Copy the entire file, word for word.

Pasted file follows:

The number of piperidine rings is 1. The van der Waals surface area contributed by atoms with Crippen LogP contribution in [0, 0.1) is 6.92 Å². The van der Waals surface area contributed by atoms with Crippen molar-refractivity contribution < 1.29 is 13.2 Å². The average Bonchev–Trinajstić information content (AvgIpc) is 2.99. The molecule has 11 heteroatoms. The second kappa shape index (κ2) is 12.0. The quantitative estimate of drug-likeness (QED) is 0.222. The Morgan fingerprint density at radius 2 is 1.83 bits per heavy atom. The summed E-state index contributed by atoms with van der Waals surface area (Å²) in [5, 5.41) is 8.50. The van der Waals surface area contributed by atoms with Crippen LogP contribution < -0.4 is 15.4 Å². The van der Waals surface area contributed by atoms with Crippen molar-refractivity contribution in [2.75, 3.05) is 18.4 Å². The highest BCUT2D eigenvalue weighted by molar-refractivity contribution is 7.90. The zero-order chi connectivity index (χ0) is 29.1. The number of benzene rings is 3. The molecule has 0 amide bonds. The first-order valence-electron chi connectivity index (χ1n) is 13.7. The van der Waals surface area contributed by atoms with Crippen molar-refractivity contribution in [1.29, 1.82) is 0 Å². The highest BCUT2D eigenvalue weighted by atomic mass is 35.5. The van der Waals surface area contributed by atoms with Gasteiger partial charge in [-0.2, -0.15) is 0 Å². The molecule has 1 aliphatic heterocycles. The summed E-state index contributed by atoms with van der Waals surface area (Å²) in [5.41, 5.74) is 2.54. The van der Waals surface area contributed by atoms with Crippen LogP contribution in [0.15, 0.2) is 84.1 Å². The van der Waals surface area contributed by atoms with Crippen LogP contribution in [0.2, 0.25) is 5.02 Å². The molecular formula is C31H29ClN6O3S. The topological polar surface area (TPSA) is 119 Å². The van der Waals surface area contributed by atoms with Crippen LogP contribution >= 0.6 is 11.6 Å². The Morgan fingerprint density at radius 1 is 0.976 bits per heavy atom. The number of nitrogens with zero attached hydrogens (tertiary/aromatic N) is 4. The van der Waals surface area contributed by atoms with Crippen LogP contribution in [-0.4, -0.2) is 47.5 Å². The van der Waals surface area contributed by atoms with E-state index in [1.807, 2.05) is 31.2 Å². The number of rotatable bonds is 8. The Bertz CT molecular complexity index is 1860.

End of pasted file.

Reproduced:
The number of piperidine rings is 1. The van der Waals surface area contributed by atoms with Crippen LogP contribution in [0, 0.1) is 6.92 Å². The van der Waals surface area contributed by atoms with Crippen molar-refractivity contribution < 1.29 is 13.2 Å². The average Bonchev–Trinajstić information content (AvgIpc) is 2.99. The molecule has 11 heteroatoms. The second kappa shape index (κ2) is 12.0. The quantitative estimate of drug-likeness (QED) is 0.222. The Morgan fingerprint density at radius 2 is 1.83 bits per heavy atom. The summed E-state index contributed by atoms with van der Waals surface area (Å²) in [5, 5.41) is 8.50. The van der Waals surface area contributed by atoms with Crippen LogP contribution < -0.4 is 15.4 Å². The van der Waals surface area contributed by atoms with Crippen molar-refractivity contribution in [2.75, 3.05) is 18.4 Å². The highest BCUT2D eigenvalue weighted by molar-refractivity contribution is 7.90. The zero-order chi connectivity index (χ0) is 29.1. The number of benzene rings is 3. The molecule has 0 amide bonds. The first-order valence-electron chi connectivity index (χ1n) is 13.7. The van der Waals surface area contributed by atoms with Crippen molar-refractivity contribution in [1.29, 1.82) is 0 Å². The highest BCUT2D eigenvalue weighted by atomic mass is 35.5. The van der Waals surface area contributed by atoms with Gasteiger partial charge in [-0.2, -0.15) is 0 Å². The molecule has 1 aliphatic heterocycles. The summed E-state index contributed by atoms with van der Waals surface area (Å²) in [5.41, 5.74) is 2.54. The van der Waals surface area contributed by atoms with Crippen LogP contribution in [0.15, 0.2) is 84.1 Å². The van der Waals surface area contributed by atoms with Crippen LogP contribution in [0.2, 0.25) is 5.02 Å². The molecular formula is C31H29ClN6O3S. The topological polar surface area (TPSA) is 119 Å². The van der Waals surface area contributed by atoms with Crippen LogP contribution >= 0.6 is 11.6 Å². The Morgan fingerprint density at radius 1 is 0.976 bits per heavy atom. The number of nitrogens with zero attached hydrogens (tertiary/aromatic N) is 4. The van der Waals surface area contributed by atoms with Crippen LogP contribution in [-0.4, -0.2) is 47.5 Å². The van der Waals surface area contributed by atoms with E-state index in [1.807, 2.05) is 31.2 Å². The number of rotatable bonds is 8. The Bertz CT molecular complexity index is 1860.